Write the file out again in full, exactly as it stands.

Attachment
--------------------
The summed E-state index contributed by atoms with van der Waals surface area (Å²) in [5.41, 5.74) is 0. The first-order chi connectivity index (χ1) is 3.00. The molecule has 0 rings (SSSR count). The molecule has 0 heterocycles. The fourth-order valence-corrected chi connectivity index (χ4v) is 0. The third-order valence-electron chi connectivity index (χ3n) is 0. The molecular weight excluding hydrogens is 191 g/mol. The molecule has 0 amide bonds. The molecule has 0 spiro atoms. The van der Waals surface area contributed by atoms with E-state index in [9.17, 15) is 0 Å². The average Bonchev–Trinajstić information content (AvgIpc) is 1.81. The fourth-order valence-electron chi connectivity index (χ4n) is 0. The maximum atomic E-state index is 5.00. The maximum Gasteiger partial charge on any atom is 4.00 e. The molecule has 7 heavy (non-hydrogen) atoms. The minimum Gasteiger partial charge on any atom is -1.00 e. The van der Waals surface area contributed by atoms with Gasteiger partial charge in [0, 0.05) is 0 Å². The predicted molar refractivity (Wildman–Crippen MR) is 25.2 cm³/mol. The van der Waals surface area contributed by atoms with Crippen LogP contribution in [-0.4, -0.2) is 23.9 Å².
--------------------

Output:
The summed E-state index contributed by atoms with van der Waals surface area (Å²) in [5.41, 5.74) is 0. The first-order chi connectivity index (χ1) is 3.00. The molecule has 0 rings (SSSR count). The molecule has 0 heterocycles. The fourth-order valence-corrected chi connectivity index (χ4v) is 0. The third-order valence-electron chi connectivity index (χ3n) is 0. The molecular weight excluding hydrogens is 191 g/mol. The molecule has 0 amide bonds. The molecule has 0 spiro atoms. The van der Waals surface area contributed by atoms with E-state index in [9.17, 15) is 0 Å². The average Bonchev–Trinajstić information content (AvgIpc) is 1.81. The fourth-order valence-electron chi connectivity index (χ4n) is 0. The maximum atomic E-state index is 5.00. The maximum Gasteiger partial charge on any atom is 4.00 e. The molecule has 7 heavy (non-hydrogen) atoms. The minimum Gasteiger partial charge on any atom is -1.00 e. The van der Waals surface area contributed by atoms with Gasteiger partial charge in [0, 0.05) is 0 Å². The predicted molar refractivity (Wildman–Crippen MR) is 25.2 cm³/mol. The van der Waals surface area contributed by atoms with Crippen LogP contribution in [-0.4, -0.2) is 23.9 Å².